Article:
We’ve covered Granny Bloggers and Mummy Bloggers, so it seems only fair that we give all the dads out there a fighting chance! Here we’ve compiled a list of our all time favourite Daddy Blogs – enjoy!
This Daddy blogger is a fun read and a busy man. Dan is a father of two children – Amy (6) and Evan (3) and posts about the juggling act of fatherhood. As well as encouraging Amy in swimming lessons and teaching Evan to write, he keep chickens, grows vegetables and works part time as a mental health nurse. Be sure to also have a look at his hilarious Midnight Movie Review podcast.
This blog follows a young Dad and widower who is also a very straight-talking blogger. Read how he manages half-term with geocaching and fun activities or follow him as he humorously vents spleen about irritating children’s TV characters.
Becoming a father for the first time is a major milestone in every man’s life. For this Dad it has also come from an eventful path of IVF. The story includes embarrassing tales of sperm tests, an agonising countdown to the first pregnancy test and eventually the birth of his first child. You can now follow his musings on being a proud and busy father.
This Ukulele playing father of 2 shares stories of the games his children create as well as some touching moments from their daily routines. Every post is imbued with great adoration and love for his family, be it retelling the previous evening’s dinner or videos of his children playing together. A must read and a fantastic document of family life.
Author and father of two, Tim Atkinson blogs about being a stay at home Dad. Former teacher, Tim also blogs on child education and development including Psychology Fridays where he shares some wisdom on the mental art of parenting.
Paul blogs about being George’s Dad, which can involve differentiating the Queen on the back of a £20 from Nanna, and teaching a one year-old that eggs don’t bounce. There’s also meetings with penguins at the zoo and wrestling with a vacuum – fun and endearing reading from a family man in Coventry.
This Daddy blogger has a toddler and a newborn. He’s happy to share his advice with other Dads and Dads to be, including tips on getting children off to sleep, picking the right pushchair and spotting the tricks of the toddler’s trade when it comes to pulling the wool over their parents’ eyes.
Both touching and funny, this blog veers from the poignant to the ridiculous. One post details a trip to the hospital for his ill baby to be treated, in which he acknowledges the tears brought to his eyes. Displaying an incorrigible sense of humour, the same post also features pictures of gonad protectors in the radiography department that the author finds amusing.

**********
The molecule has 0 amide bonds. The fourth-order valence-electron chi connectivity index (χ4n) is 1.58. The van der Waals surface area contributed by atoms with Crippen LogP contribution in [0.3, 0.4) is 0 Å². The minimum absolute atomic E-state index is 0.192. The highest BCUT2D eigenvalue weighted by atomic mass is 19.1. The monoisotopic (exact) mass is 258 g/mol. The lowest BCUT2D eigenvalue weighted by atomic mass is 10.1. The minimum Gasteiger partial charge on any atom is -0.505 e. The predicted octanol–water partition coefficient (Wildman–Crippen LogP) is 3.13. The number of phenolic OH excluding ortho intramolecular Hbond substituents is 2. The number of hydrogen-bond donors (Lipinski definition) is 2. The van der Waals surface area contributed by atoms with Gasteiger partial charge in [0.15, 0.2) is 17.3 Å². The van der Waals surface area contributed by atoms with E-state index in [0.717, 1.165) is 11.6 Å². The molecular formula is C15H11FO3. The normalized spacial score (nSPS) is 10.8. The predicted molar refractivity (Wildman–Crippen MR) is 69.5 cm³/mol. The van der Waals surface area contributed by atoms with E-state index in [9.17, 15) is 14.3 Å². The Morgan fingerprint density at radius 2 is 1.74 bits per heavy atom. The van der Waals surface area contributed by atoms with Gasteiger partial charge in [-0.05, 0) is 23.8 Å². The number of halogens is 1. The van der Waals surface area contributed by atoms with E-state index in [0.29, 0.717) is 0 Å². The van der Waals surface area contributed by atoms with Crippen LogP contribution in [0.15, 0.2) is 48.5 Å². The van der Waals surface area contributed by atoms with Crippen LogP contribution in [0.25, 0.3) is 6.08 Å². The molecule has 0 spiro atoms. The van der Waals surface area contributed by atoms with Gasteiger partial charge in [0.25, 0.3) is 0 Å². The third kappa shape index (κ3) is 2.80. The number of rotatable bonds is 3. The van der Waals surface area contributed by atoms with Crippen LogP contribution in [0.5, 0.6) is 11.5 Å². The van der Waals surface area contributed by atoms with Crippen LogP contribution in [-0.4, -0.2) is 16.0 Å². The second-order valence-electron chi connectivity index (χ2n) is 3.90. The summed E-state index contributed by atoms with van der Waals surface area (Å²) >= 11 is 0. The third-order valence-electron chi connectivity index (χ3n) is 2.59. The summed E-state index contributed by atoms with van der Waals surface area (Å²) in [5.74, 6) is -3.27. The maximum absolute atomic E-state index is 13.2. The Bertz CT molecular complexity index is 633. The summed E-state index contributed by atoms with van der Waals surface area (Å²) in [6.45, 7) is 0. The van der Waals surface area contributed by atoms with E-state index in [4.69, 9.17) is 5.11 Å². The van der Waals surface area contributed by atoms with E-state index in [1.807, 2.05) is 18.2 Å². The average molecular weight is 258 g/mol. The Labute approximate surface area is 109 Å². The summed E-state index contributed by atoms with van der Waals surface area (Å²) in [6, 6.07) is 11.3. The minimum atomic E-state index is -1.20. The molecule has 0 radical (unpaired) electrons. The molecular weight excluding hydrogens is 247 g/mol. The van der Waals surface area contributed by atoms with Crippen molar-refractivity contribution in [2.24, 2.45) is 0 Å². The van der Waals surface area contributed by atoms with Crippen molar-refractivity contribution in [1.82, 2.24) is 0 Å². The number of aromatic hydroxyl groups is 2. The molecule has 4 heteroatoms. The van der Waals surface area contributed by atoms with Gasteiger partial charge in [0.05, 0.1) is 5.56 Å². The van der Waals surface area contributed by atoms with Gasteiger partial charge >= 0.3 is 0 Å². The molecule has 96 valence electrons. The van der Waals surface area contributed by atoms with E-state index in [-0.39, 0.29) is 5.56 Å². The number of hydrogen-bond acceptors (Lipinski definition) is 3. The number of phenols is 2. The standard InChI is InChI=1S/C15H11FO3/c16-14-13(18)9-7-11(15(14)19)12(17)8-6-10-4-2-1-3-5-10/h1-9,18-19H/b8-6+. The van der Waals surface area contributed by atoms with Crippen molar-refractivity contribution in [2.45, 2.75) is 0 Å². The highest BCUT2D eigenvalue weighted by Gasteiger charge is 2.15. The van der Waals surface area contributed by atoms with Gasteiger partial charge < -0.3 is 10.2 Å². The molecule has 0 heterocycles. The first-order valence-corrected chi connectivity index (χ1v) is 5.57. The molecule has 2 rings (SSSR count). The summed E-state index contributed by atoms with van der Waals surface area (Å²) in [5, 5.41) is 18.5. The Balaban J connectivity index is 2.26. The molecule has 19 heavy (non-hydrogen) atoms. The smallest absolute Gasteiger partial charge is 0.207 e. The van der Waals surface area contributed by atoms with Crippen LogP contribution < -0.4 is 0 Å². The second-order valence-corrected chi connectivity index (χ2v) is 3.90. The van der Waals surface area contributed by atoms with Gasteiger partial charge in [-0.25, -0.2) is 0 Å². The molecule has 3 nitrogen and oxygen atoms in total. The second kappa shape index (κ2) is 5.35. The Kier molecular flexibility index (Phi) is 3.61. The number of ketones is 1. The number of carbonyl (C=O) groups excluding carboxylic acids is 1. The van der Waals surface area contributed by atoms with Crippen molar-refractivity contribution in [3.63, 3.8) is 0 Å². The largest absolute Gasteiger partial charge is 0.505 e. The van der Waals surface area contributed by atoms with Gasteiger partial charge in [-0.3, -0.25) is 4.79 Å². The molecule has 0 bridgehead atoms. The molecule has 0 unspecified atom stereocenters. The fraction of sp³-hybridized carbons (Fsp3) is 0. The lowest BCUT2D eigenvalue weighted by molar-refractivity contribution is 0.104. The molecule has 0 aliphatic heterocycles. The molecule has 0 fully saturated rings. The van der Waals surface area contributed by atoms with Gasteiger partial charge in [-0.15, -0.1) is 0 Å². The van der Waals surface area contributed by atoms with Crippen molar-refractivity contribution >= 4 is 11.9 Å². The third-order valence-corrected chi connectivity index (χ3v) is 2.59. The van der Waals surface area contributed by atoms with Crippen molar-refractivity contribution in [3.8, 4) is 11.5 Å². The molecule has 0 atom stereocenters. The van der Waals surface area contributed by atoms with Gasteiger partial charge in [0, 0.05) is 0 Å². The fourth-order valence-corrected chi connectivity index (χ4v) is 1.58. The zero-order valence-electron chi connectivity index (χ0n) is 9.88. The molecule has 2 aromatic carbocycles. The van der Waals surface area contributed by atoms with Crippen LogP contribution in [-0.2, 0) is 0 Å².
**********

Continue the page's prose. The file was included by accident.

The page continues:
Through Richard’s blog you can see his daughter’s first steps, their adventures in the snow and how he often gets outnumbered by Mums as a stay-at-home Dad. Father and daughter also go on the political trail together, interviewing politicians for the local paper.
This is a blog written by a Dad who is learning to accept life as, in his words, a ‘housewife’. Former pub landlord, now stay at home Dad, Jamie blogs about his new life as a house husband and father to three children. Be sure to check out the hilarious adventures of George the Guilt Explorer (pictured above), who appears on top of the messes that lazy children leave behind.
Amusing moments of communication-breakdown between toddler and parent feature alongside posts about what not to do when your eyelids are covered in ointment. An excellent story teller with a confident writing style, Shouty Dad is a enjoyable reading.
Having blogged the final months of his partner’s pregnancy, this blog now features the musings of a very recent father. In his own words “this blog attempts to separate fact from fiction and highlight what’s worth knowing if you’re about to become, or are already, a dad.”
Already a father to one, another is soon on its way for this Daddy blogger. Posts are usually themed around photos and ‘Gallery Prompts’ in which we see what the baby has been up too, be it new food discoveries or prolonged bouts of smiling. Alongside this structure are thoughts and descriptions of the often amusing antics of little kids and parents who are sometimes still kids at heart.